So as long as the status of all stones touching a region is unambiguous (either 100% dead or 100% alive, as determined by an algorithm or by both players), the status of that region is unambiguous.

But when the status of some stones is unsettled (players disagree on those stones’ status), the region that touches those stones becomes ambiguous and the game can’t be scored.

Right, but Uberdude seemed to be suggesting that graph theory alone could score a game, without solving any stone’s statuses.

I understand his post as stating that once the status of all stones has been agreed upon unambiguously to be dead or alive (by the players or some algorithm or AI), scoring is a relatively trivial procedure involving only static topology (no AI needed).

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If that’s the case, I think he’s really arguing against the current way autoscore is applied, with playouts determining not just stone status but actual territory assignment, and I agree that that’s a mess. To follow the rules of Go, stone status should be determined first, then scoring should follow according to simple graph theory rules.

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In OTB scoring, agreement on the status of stones is implicit by the players removing all dead stones from the board between passing and rearranging the board to count. So all regions are already topologically unambiguous when counting the score.
So in my view it makes perfect sense to require players to click dead stones in online games before going to the next step of counting the score.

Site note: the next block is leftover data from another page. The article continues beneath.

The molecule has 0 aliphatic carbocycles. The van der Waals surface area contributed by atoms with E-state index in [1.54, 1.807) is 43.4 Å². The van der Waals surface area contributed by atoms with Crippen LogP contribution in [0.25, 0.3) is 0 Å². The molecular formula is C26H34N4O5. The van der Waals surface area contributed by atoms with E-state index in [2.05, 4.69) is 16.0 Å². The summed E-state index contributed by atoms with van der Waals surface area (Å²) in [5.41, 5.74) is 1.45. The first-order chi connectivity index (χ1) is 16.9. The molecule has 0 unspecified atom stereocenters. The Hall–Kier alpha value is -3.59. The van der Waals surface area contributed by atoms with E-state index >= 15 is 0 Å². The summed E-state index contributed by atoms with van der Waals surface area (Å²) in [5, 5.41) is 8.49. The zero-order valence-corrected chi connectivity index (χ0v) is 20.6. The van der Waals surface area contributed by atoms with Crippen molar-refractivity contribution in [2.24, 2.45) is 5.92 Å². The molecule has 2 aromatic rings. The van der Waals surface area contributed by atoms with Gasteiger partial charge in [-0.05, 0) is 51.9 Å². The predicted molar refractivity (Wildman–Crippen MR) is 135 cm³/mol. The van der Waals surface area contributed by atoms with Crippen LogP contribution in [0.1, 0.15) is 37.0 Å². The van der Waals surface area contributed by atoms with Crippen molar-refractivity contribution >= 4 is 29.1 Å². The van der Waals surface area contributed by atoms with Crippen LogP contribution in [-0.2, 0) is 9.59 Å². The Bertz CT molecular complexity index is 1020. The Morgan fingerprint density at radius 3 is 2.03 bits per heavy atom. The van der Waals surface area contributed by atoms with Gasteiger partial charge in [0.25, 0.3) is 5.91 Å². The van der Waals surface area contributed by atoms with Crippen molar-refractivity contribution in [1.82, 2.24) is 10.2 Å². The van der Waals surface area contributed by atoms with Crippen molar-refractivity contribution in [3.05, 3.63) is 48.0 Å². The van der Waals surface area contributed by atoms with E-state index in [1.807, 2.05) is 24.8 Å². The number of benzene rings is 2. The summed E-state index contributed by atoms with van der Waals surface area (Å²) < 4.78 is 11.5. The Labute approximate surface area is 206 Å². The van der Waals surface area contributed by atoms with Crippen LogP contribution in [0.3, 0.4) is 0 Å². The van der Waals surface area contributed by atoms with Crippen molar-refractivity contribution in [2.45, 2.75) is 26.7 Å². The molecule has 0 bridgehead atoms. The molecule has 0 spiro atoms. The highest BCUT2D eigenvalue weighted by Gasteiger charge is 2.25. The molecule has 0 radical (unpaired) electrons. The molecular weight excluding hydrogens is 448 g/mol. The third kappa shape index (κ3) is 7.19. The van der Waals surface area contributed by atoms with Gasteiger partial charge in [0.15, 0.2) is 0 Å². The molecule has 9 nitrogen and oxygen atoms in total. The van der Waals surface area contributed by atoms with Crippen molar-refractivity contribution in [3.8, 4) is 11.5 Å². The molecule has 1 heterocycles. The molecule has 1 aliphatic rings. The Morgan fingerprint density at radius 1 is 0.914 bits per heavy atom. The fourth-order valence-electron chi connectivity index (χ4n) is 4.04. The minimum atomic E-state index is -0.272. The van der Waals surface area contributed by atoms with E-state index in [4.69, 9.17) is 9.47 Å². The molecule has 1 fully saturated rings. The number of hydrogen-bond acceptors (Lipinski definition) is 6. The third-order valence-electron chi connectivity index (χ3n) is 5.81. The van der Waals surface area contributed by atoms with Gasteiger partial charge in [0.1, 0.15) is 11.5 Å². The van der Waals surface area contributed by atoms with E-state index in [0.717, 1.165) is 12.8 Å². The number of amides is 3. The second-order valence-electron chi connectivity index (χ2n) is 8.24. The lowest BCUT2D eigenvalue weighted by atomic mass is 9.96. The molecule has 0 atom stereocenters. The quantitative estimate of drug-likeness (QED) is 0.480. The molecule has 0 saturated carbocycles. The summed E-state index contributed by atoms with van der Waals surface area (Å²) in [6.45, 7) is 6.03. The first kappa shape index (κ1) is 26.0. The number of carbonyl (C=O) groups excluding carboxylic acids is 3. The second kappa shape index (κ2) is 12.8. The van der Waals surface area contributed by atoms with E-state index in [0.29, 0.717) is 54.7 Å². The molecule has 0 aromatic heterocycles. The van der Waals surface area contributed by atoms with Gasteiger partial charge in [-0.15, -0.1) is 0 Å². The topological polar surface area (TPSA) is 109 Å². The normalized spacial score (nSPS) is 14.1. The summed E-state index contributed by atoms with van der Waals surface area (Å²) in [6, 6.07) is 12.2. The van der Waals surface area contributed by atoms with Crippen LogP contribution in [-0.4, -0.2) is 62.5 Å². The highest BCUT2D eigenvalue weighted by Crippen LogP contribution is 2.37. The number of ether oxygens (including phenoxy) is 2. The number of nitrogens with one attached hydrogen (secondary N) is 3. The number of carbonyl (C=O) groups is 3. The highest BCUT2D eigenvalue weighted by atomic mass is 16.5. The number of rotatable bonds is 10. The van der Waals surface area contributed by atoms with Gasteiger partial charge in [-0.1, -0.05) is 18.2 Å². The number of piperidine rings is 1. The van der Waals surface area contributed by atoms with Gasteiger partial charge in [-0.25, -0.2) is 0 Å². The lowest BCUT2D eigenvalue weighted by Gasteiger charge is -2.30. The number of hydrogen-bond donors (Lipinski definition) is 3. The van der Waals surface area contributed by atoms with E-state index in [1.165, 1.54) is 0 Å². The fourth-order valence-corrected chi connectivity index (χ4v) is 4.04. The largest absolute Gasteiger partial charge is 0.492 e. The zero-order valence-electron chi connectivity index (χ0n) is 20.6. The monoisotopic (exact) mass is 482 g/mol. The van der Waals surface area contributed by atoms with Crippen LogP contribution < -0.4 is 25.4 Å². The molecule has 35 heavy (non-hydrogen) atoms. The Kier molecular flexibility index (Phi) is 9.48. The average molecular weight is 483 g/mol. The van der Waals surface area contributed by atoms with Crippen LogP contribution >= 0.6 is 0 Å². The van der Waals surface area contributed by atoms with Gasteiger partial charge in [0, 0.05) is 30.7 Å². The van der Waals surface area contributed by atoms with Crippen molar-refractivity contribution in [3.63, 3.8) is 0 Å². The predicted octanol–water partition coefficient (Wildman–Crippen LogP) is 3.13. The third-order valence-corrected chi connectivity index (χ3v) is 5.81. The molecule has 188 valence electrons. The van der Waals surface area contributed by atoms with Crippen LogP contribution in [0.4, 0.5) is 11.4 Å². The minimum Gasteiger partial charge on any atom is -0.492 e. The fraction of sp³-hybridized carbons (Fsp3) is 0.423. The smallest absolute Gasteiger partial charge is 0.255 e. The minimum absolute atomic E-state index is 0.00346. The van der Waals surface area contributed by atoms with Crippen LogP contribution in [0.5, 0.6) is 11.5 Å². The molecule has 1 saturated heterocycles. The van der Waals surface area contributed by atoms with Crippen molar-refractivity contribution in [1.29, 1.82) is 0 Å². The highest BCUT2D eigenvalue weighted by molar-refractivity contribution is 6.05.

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It’s a tradeoff between the two problems, isn’t it?

Of course if we had no score cheaters or players who stubbornly refuse to learn about special situations like seki, maybe the manual method would be great. But this is the Internet, and in my limited experience at least, player-scoring problems are 5-10x more common than the autoscore-hint problem. I’m hoping that we can get something that works at least a few times better than the current autoscore, making the issue of illegal hints almost entirely theoretical.

And even if we go with the manual method first, we still need that arbiter. Consider that we’ll never have sufficient moderation for all the scoring disputes, so if we’re really going to go this way, we still need some kind of automatic system for resolving the status of groups.

Or if you even have some solution for that (make everyone play with Chinese rules!) maybe you can consider this topic just as a theoretical curiosity.

I don’t think that playing with Chinese rules would solve the bigger issue. It only helps to settle status disagreements without moderator intervention.

I think the issue we’re discussing here is not so much status disagreement between the players, but both players agreeing to go to scoring while the status of some stones is unsettled and then trying to guess which status both players might be implicitly agreeing on (without requiring players to explicitly express their assessments).